His iconic look was immortalized in the Hollywood Wax Museum in 2001 complete with burgundy smoking jacket.
3. Hefner Reportedly Owned Over 200 Custom-Made Smoking Jackets and Pajamas.
“I have 200 pairs of silk pyjamas,” Hefner told the Daily Mail in 2007, adding: “I also wear black velvet loafers, which are custom-made for me by Di Fabrizio in Los Angeles. I have 12 pairs.”
According to Hefner, he needed that many pairs of pajamas because he and his girlfriends would spend up to 12 hours a day in bed.
“We watch TV and movies, play games and listen to music. I have a six-foot high-definition TV, Xbox 360 and video projector. Everything is operated by a touch-screen panel next to the bed,” he said.
4. He Started Wearing Smoking Jackets While Working Nights, Then Wore Them All the Time Because He “Could Get Away With It”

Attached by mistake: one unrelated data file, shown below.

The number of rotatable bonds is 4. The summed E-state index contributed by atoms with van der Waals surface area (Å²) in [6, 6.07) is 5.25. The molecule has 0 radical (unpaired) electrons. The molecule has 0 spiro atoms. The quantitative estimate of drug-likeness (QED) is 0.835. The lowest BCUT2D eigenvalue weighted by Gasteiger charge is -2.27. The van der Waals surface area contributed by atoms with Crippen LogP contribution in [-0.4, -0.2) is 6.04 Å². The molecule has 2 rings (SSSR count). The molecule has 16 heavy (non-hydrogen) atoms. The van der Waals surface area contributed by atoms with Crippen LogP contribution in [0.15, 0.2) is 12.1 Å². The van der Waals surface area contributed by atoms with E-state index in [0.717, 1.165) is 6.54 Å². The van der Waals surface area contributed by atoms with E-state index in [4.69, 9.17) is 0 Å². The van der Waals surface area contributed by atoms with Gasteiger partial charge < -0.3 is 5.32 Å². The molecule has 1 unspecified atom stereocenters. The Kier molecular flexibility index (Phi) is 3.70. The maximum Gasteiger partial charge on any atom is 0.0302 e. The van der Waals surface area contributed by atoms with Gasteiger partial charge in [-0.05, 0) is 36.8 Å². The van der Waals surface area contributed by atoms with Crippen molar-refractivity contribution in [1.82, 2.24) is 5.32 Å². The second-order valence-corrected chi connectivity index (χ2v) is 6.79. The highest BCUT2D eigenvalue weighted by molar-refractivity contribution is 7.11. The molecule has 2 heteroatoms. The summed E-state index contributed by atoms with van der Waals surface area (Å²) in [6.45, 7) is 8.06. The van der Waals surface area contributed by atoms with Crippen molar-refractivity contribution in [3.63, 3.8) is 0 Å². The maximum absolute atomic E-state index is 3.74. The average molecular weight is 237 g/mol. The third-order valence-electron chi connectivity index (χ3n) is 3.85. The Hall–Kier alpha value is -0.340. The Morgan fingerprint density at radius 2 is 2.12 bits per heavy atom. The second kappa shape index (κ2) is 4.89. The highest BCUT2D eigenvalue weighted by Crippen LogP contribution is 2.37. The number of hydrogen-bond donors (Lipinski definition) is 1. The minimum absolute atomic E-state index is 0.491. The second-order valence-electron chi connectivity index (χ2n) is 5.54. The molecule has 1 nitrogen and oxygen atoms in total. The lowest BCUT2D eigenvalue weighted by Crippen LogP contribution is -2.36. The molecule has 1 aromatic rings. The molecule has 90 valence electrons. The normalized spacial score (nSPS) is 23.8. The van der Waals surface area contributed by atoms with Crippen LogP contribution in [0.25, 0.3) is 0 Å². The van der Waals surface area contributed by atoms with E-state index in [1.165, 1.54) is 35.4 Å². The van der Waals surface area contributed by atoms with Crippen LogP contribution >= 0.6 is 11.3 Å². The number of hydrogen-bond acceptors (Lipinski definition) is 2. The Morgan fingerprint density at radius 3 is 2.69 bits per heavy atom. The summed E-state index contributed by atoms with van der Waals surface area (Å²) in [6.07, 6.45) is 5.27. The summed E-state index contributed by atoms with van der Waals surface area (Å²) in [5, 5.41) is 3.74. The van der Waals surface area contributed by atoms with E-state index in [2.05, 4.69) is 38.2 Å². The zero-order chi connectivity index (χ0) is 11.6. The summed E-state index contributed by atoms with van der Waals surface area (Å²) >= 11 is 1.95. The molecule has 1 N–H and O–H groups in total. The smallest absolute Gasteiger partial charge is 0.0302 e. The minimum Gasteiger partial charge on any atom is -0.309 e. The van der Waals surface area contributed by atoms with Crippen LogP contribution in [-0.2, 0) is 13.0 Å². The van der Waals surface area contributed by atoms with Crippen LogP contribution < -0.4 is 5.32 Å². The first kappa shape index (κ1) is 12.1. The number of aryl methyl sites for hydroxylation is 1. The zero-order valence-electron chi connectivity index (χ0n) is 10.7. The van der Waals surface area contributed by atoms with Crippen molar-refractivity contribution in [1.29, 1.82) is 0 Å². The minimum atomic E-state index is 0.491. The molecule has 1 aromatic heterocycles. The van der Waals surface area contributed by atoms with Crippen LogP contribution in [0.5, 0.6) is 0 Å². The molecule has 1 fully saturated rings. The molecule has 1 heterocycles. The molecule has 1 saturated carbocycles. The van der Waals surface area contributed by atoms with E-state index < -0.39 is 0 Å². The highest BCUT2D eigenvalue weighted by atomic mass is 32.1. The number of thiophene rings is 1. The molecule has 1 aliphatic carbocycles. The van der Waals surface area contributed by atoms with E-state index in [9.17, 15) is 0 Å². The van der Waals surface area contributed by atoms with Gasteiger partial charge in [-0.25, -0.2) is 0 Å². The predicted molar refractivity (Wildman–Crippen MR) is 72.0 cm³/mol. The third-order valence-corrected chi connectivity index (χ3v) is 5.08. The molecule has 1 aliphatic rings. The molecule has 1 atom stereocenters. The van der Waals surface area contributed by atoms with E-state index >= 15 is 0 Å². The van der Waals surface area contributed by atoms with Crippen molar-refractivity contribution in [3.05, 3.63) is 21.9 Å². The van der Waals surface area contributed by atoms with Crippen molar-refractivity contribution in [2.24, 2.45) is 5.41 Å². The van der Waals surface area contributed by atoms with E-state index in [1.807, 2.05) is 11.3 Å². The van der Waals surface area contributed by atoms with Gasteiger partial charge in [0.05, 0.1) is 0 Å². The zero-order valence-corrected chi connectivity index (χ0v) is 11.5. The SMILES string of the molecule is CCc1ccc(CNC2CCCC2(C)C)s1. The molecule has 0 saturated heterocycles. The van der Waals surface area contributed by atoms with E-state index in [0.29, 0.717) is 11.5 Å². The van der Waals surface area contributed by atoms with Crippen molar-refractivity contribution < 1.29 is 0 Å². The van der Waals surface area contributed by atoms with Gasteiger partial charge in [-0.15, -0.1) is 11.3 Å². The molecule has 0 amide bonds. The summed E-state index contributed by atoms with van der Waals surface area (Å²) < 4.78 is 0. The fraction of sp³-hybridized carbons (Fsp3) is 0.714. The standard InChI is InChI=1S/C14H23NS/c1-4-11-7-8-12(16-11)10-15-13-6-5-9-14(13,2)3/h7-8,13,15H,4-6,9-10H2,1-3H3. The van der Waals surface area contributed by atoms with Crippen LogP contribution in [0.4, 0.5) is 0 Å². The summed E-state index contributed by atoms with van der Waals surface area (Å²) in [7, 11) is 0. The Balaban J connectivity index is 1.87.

Hefner has become so synonymous with his signature pajamas that the occasions where he donned one of his 35 custom-made Armani suits were rendered disappointing.
“I started wearing them all the time because I was working at night, and then I started wearing them when I entertained,” he wrote in the Daily Mail.
After a while, the mogul realized he could wear his pajamas and smoking jacket all the time without consequences.
“I realised I could get away with it,” he said. “Then, of course, people were disappointed if they didn’t find me in pyjamas.”
Who wouldn’t wear pajamas to work if they could get away with it?
5.You Can Buy a Knockoff Online for as Low as $20, or a Tasteful Replica for $450
For those looking to complete the look with black pajamas, a Halloween costume like this $55 gem from Amazon might be the way to go.
Then there are the die-hard fans who are looking for a near-perfect replica of Hefner’s famous jacket. If you’re deep in the pockets, this $450 beautiful jacket from Smokey Joe’s Clothing in Chicago might be just up your alley.